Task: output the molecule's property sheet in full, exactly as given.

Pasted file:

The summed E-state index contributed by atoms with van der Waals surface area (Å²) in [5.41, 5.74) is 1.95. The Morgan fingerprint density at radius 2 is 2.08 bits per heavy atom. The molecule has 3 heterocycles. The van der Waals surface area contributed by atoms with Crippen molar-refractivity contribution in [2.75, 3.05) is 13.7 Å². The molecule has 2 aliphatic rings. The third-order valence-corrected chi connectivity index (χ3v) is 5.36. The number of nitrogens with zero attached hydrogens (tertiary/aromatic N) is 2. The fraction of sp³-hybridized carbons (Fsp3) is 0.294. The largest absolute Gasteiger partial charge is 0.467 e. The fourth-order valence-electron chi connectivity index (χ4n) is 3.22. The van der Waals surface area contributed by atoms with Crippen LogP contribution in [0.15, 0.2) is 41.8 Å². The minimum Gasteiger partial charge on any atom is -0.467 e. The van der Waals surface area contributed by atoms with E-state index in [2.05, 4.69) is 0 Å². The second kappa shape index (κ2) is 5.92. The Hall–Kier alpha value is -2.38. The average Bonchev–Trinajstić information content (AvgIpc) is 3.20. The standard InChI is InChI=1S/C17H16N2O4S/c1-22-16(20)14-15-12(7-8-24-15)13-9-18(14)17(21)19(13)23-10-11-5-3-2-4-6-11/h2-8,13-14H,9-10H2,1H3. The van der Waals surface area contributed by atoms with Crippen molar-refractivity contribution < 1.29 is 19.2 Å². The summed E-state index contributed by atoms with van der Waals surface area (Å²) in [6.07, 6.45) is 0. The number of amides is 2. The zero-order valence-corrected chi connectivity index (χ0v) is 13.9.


The summed E-state index contributed by atoms with van der Waals surface area (Å²) in [5.41, 5.74) is 1.95. The Morgan fingerprint density at radius 2 is 2.08 bits per heavy atom. The molecule has 3 heterocycles. The van der Waals surface area contributed by atoms with Crippen molar-refractivity contribution in [2.75, 3.05) is 13.7 Å². The molecule has 2 aliphatic rings. The third-order valence-corrected chi connectivity index (χ3v) is 5.36. The number of nitrogens with zero attached hydrogens (tertiary/aromatic N) is 2. The fraction of sp³-hybridized carbons (Fsp3) is 0.294. The largest absolute Gasteiger partial charge is 0.467 e. The fourth-order valence-electron chi connectivity index (χ4n) is 3.22. The van der Waals surface area contributed by atoms with Crippen LogP contribution in [0.15, 0.2) is 41.8 Å². The minimum Gasteiger partial charge on any atom is -0.467 e. The van der Waals surface area contributed by atoms with E-state index in [2.05, 4.69) is 0 Å². The second kappa shape index (κ2) is 5.92. The Hall–Kier alpha value is -2.38. The average Bonchev–Trinajstić information content (AvgIpc) is 3.20. The standard InChI is InChI=1S/C17H16N2O4S/c1-22-16(20)14-15-12(7-8-24-15)13-9-18(14)17(21)19(13)23-10-11-5-3-2-4-6-11/h2-8,13-14H,9-10H2,1H3. The van der Waals surface area contributed by atoms with Crippen molar-refractivity contribution < 1.29 is 19.2 Å². The summed E-state index contributed by atoms with van der Waals surface area (Å²) in [6.07, 6.45) is 0. The number of amides is 2. The zero-order valence-corrected chi connectivity index (χ0v) is 13.9.